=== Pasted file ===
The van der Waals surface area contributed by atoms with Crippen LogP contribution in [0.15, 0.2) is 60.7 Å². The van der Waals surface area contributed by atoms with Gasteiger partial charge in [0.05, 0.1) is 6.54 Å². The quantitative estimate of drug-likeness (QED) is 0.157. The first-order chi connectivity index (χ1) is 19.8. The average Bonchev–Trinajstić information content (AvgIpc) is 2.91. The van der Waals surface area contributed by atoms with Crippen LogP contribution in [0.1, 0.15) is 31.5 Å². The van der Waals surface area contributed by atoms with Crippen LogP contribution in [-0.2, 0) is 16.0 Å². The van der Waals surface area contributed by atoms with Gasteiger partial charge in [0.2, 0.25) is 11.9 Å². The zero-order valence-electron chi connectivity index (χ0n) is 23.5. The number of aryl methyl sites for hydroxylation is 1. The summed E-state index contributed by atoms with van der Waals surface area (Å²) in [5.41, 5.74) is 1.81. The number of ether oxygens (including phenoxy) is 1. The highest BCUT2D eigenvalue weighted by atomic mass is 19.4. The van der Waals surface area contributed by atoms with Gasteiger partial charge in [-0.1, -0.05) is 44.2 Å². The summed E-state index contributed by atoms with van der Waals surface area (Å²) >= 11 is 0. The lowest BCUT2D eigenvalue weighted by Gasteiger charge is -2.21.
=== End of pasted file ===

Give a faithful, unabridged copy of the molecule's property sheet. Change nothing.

The van der Waals surface area contributed by atoms with Crippen LogP contribution in [0.15, 0.2) is 60.7 Å². The van der Waals surface area contributed by atoms with Gasteiger partial charge in [0.05, 0.1) is 6.54 Å². The quantitative estimate of drug-likeness (QED) is 0.157. The first-order chi connectivity index (χ1) is 19.8. The average Bonchev–Trinajstić information content (AvgIpc) is 2.91. The van der Waals surface area contributed by atoms with Crippen LogP contribution in [0.1, 0.15) is 31.5 Å². The van der Waals surface area contributed by atoms with Crippen LogP contribution in [-0.2, 0) is 16.0 Å². The van der Waals surface area contributed by atoms with Gasteiger partial charge in [0.2, 0.25) is 11.9 Å². The zero-order valence-electron chi connectivity index (χ0n) is 23.5. The number of aryl methyl sites for hydroxylation is 1. The summed E-state index contributed by atoms with van der Waals surface area (Å²) in [5.41, 5.74) is 1.81. The number of ether oxygens (including phenoxy) is 1. The highest BCUT2D eigenvalue weighted by atomic mass is 19.4. The van der Waals surface area contributed by atoms with Gasteiger partial charge in [-0.1, -0.05) is 44.2 Å². The summed E-state index contributed by atoms with van der Waals surface area (Å²) >= 11 is 0. The lowest BCUT2D eigenvalue weighted by Gasteiger charge is -2.21.